With going to a place like DisneyWorld comes major human interaction. As a freelancer working at home, human interaction is close to none. Yes, I email and I talk on the phone, but I’m not around people a lot. I’ve always been interested in watching people. And the recent lack of civility is painfully obvious.
When did we forget to consider those around us? Not just our relatives, friends, etc., but the PEOPLE around us who also exist on this Earth? I see it when out driving the mean streets of Arizona and mostly when I’m traveling. People who run into others, people who fail to apologize, people who can’t stop talking during a movie, people who talk on their cell phones as if everyone around them REALLY wants to hear their end of the conversation, people cutting in front of others in lines, stopping in front of others, ramming strollers into others...
It makes me tired just writing this! Hubby and I have been to DisneyWorld many times. The Magic Kingdom is always the last park we hit. Now we’ve realized why. The people IN IT make us want to go home.
The Magic Kingdom is the true heart of DisneyWorld. It’s where it all began and epitomizes Disney. It’s appropriate for ALL ages. Therefore, it’s the busiest of all the parks. It’s clogged like an artery with people of all ages, shapes, sizes, and geography. It’s the melting pot.
Don’t get me wrong. I love the Magic Kingdom and all that it encompasses. But it seems to be where the worst comes out of people at DisneyWorld.
Case in point: Hubby and I went into the Hall of Presidents, which we love. But we hadn’t seen it since they refurbished it to accommodate President Obama. So we went into the lobby and waited.
While we waited, we joked around with Mickey Mouse, who was dressed as a patriot and waiting for guests to come in and take professional photos with him. Disney does this through special packages they make available to their guests. Because of this, he was in a roped-off area, inaccessible to us. So we joked and “chatted” over the ropes. We took distant pictures with him. It was fun!
Once in the theater, we sat down in the middle of a row of seats and proceeded to watch a film on the history of the U.S. presidents. On the other side of Hubby sat an older man, his wife, and what appeared to be their grandson. His wife decided to LOUDLY start talking during the film, which started ticking me off. I let it go. She continued. I looked over at Hubby. He looked annoyed. So I leaned over and shushed at her. Politely. As if to say, please stop talking so we can hear. Which usually works.
She started talking again. And again I shushed her. Her husband looked over at me but didn’t quiet her. Finally, I asked her to stop talking so others could hear the film. She stopped. Then she started again. Hubby looked over at her and asked her politely to please stop talking. Then her husband said to Hubby, “Maybe you should just listen.” Excuse me???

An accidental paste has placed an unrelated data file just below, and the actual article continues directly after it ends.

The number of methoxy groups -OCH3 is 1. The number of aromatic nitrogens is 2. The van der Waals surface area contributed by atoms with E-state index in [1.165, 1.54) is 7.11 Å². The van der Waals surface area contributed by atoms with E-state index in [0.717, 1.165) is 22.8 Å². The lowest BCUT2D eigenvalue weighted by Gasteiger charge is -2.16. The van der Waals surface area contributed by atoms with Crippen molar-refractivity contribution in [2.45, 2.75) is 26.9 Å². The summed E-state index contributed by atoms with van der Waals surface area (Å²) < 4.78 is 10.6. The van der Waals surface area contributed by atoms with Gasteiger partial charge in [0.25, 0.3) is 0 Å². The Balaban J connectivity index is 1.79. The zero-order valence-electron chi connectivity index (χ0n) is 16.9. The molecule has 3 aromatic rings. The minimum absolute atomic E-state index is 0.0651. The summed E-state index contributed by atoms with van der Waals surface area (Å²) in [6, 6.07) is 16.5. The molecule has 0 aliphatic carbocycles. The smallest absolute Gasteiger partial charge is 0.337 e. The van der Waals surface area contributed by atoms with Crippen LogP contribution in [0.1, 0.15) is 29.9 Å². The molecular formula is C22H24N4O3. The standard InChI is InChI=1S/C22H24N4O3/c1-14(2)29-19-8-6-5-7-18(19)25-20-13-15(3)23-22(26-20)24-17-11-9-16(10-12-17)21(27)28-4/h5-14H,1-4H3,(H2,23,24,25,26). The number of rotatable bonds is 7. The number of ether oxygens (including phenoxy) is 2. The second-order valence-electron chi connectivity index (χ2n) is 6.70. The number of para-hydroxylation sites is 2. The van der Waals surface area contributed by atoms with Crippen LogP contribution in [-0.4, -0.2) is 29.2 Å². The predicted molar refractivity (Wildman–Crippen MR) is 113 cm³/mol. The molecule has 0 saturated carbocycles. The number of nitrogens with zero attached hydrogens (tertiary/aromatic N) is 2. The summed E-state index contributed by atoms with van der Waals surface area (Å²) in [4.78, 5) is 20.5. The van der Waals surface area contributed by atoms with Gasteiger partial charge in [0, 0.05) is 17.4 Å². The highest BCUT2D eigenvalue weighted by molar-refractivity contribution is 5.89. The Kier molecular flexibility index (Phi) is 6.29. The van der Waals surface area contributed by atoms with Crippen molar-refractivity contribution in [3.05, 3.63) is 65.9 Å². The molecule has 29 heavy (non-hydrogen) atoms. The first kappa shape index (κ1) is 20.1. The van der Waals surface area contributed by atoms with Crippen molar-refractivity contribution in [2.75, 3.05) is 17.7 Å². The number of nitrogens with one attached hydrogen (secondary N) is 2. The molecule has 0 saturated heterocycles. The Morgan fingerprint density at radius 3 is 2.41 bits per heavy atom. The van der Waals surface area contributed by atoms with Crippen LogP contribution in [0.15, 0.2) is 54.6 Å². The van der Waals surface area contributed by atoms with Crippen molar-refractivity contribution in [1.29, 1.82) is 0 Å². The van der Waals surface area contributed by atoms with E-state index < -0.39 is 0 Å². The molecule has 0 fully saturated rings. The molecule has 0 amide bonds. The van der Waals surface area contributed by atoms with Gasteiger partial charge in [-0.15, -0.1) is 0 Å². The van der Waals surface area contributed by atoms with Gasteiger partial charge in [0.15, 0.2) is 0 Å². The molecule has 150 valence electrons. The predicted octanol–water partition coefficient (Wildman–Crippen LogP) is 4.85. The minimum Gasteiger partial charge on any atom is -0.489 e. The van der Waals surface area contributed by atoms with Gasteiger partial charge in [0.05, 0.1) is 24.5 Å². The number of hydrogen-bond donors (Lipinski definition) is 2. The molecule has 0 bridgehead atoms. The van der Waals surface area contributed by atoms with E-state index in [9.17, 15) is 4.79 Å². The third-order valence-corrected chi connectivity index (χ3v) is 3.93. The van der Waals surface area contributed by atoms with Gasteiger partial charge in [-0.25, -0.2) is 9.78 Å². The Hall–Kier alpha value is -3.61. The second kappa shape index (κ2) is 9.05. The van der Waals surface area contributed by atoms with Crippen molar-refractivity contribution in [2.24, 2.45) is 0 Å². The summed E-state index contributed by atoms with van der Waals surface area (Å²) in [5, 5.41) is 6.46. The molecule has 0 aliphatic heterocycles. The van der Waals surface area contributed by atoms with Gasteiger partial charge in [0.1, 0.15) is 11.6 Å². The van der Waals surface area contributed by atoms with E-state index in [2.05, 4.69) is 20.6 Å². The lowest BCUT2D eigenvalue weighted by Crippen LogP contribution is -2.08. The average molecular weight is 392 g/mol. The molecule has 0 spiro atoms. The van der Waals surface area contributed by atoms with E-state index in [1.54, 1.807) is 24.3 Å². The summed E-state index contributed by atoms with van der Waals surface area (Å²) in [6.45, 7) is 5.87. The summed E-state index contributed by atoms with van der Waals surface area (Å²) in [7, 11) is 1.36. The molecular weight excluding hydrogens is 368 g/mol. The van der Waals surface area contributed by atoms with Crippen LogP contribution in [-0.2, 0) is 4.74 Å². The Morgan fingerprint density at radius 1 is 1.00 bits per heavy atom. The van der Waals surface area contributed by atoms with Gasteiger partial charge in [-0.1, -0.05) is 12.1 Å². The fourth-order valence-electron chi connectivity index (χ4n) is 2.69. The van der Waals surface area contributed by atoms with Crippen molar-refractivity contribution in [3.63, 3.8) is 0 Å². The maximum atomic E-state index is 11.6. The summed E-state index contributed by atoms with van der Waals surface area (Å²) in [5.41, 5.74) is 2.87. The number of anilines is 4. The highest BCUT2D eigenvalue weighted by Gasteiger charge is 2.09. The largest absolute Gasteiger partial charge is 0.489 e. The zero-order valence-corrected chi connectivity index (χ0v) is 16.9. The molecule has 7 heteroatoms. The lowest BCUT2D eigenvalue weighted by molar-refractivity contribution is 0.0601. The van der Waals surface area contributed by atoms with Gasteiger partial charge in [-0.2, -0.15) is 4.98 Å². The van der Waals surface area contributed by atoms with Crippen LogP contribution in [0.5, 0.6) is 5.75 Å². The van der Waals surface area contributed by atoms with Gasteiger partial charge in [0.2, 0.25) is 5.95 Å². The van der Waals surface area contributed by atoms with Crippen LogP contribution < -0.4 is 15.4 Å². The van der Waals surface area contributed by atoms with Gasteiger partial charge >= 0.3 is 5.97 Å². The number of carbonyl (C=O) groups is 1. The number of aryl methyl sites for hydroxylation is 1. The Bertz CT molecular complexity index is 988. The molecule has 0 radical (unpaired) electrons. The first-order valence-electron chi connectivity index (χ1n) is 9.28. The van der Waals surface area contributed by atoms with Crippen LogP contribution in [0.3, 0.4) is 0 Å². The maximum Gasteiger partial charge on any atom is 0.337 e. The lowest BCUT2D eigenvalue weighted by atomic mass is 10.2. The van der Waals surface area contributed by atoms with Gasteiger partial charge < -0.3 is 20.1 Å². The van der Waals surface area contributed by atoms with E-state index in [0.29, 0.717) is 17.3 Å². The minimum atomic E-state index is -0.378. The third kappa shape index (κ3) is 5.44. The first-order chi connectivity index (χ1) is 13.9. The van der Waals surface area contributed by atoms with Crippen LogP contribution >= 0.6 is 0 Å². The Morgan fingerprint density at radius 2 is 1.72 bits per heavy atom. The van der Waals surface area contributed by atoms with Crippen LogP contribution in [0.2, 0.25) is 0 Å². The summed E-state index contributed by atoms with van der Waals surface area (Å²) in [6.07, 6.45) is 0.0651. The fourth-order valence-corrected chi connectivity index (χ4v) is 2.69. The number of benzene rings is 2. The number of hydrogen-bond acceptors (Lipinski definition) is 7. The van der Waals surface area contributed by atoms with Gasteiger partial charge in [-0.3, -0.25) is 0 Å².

Hubby turned away with his eyebrows raised like, “WTH?” So I turned to her husband and said LOUDLY, “Well, if SHE stopped talking, maybe the rest of us COULD listen to the film!”
What the hell, people?
As if it was OUR fault we weren’t listening to the movie because SHE was talking so loud. The people in front of her turned around to give her an admonishing look, too.
And it wasn’t only that this person tried to turn his wife’s actions around on us. It was that there were a lot of other people there. They all paid good money to be there. They didn’t pay that money to hear your wife ramble on. They all traveled far and wide to be there. They all wanted a fun experience, too.
To top it all off, this was Valentine’s Day, a day of love. Not that we shouldn’t love one another every day, but come on. What happened to “Love thy neighbor”? Love is coupled with respect and consideration.
We fumed for a while after that stumbling block. A couple of hours later we headed back to our hotel to quickly change for dinner. From our room, we headed back down the hallway to the elevator. In that hallway, a quick little action from another Disney guest renewed my belief in humanity. Two little boys were walking past us, both with painted faces. The older was probably around 10, the younger around 7. The older one didn’t look happy. But the younger one looked over at me and as he passed me, smiled and waved. I returned the sentiment and began to feel good again. That little guy has NO idea what he did to my mood or my overall feeling of the trip that night. He helped me to believe in civility again. He made me realize that it’s still out there, we just have to be aware that it is and not take it for granted when it is sent our way. And that politeness and consideration matter more than those who are all about themselves. We can’t boil over from the ones who aren’t civil because that passes on through our behavior.
So smile and wave to a passerby today. One little action. You really don’t know how much you’ll brighten their day and outlook on life!